On the most recent Andrew Marr show the Labour leader said there would be no confidence and supply deal with the SNP, and earlier ruled out a coalition, but unless Labour and the Lib Dems can reach a majority Labour might have to rely on the SNP if it wants to get into power.
Let’s assume that in private Ed Miliband is willing to work with the SNP, or at least let them help him get into power, how many seats does Labour need to gain?
Recent polls suggest that the SNP are set to take almost every seat in Scotland. Whether this is true or not will be seen on election night, but for the purpose of the parties working together, Labour and the SNP combined currently have 47 seats. After the election the majority of them could be SNP. Furthermore, let’s assume out of the Liberal Democrat seats the SNP take a majority (at least six) and the Conservatives hold their single seat.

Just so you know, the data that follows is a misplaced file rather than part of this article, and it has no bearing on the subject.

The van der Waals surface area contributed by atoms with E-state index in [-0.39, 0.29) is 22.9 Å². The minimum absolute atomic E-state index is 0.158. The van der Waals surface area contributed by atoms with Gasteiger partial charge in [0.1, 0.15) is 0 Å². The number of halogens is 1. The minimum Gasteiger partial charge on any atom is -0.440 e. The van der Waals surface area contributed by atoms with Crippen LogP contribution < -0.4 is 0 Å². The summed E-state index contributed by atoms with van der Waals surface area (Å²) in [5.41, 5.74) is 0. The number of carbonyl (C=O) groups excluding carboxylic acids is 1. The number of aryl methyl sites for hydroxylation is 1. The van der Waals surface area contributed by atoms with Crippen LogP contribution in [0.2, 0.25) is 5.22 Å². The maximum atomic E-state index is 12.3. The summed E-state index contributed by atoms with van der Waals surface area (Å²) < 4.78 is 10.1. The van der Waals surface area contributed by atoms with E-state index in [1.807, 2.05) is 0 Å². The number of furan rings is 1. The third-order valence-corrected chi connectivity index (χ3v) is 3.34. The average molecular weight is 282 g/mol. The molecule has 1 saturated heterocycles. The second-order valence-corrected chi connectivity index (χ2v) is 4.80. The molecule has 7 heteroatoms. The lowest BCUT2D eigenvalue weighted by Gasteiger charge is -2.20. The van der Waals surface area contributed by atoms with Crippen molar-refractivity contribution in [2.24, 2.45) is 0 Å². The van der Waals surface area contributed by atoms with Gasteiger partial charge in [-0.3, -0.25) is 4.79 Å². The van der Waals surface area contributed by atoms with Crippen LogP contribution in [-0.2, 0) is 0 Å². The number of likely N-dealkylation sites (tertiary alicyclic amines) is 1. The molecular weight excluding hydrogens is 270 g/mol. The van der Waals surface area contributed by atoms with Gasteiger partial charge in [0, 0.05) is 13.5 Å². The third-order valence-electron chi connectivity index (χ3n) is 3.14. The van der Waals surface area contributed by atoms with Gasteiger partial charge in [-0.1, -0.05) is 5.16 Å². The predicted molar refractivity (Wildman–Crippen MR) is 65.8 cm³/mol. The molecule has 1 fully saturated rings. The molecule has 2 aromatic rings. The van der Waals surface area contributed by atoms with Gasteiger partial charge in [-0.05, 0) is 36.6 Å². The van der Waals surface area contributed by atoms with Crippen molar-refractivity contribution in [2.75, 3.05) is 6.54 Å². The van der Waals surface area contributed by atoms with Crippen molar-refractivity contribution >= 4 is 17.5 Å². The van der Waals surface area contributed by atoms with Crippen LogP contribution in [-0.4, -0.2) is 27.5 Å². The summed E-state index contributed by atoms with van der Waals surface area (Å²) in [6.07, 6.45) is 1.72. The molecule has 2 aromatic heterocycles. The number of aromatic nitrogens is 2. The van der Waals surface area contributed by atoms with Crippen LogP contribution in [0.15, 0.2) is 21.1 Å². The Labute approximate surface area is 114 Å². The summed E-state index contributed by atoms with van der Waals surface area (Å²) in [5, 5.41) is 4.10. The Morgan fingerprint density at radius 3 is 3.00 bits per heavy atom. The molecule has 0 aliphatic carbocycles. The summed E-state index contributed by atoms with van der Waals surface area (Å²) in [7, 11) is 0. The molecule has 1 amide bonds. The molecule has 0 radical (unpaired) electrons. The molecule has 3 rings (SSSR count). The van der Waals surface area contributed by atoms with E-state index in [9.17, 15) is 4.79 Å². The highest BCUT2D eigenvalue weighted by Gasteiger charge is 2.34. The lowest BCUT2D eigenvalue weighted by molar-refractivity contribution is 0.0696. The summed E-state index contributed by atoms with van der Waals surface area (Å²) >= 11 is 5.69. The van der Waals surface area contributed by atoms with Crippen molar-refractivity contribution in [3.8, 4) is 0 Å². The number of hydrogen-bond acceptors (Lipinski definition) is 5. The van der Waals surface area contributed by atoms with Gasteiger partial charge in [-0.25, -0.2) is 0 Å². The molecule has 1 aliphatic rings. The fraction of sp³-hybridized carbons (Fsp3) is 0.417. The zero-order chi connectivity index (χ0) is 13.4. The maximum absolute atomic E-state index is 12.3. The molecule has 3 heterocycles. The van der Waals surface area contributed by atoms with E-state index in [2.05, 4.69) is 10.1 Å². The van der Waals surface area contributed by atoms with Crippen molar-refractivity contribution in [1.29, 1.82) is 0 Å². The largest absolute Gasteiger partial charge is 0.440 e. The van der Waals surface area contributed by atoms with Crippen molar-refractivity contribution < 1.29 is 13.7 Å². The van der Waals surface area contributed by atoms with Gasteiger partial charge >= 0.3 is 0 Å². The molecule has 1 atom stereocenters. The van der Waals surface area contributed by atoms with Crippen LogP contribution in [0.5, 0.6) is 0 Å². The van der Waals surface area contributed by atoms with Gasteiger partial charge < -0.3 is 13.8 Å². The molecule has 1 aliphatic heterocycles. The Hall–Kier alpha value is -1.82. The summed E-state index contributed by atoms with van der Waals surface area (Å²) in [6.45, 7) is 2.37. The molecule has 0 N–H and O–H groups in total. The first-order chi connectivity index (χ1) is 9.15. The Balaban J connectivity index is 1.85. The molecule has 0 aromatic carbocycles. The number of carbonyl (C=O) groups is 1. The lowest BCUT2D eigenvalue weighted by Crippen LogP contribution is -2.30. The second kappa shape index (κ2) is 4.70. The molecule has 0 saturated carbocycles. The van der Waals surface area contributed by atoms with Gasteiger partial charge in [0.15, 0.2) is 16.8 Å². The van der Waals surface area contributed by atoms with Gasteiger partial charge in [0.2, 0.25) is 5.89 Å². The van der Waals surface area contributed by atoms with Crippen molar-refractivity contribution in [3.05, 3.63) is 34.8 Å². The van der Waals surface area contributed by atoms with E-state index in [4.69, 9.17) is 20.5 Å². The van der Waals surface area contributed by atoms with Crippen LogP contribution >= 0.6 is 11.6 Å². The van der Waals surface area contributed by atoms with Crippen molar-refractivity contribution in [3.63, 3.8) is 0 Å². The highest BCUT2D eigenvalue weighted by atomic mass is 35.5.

In total the SNP-Labour bloc will have a minimum 53 seats north of the border, a net increase of at least six seats, more depending on how many the party take from the Liberal Democrats.
In 2010 Labour won 258 seats. With the assumption that Labour and the SNP could work together - and that their seats north of the border count as the same - any losses north of the border will be made up for by SNP gains. A Labour minority government - propped up by the SNP - will need to gain support primarily from England.
Let’s add in the six seats that the SNP gain from the Lib Dems (at a minimum based on the falling support of the Lib Dems and growth of the SNP). This takes the Labour total to 264.
The magic number for a majority is 326, or 323 assuming Sinn Fein do not take their seats. As a result Labour will need to gain 59 seats, perhaps a few less depending on how many seats the Liberal Democrats lose in Scotland to the SNP.
If Labour gain 50-60 or so marginal seats in England and Wales then a Labour minority government with SNP backing looks possible, depending on Labour’s willingness to work with the nationalists even if it is on a vote by vote basis. This number might be even smaller depending on the willingness of Plaid and the Greens to prop up a minority administration.
Recent polling has suggested that Labour is making gains in marginals, but whether it's enough is yet to be seen.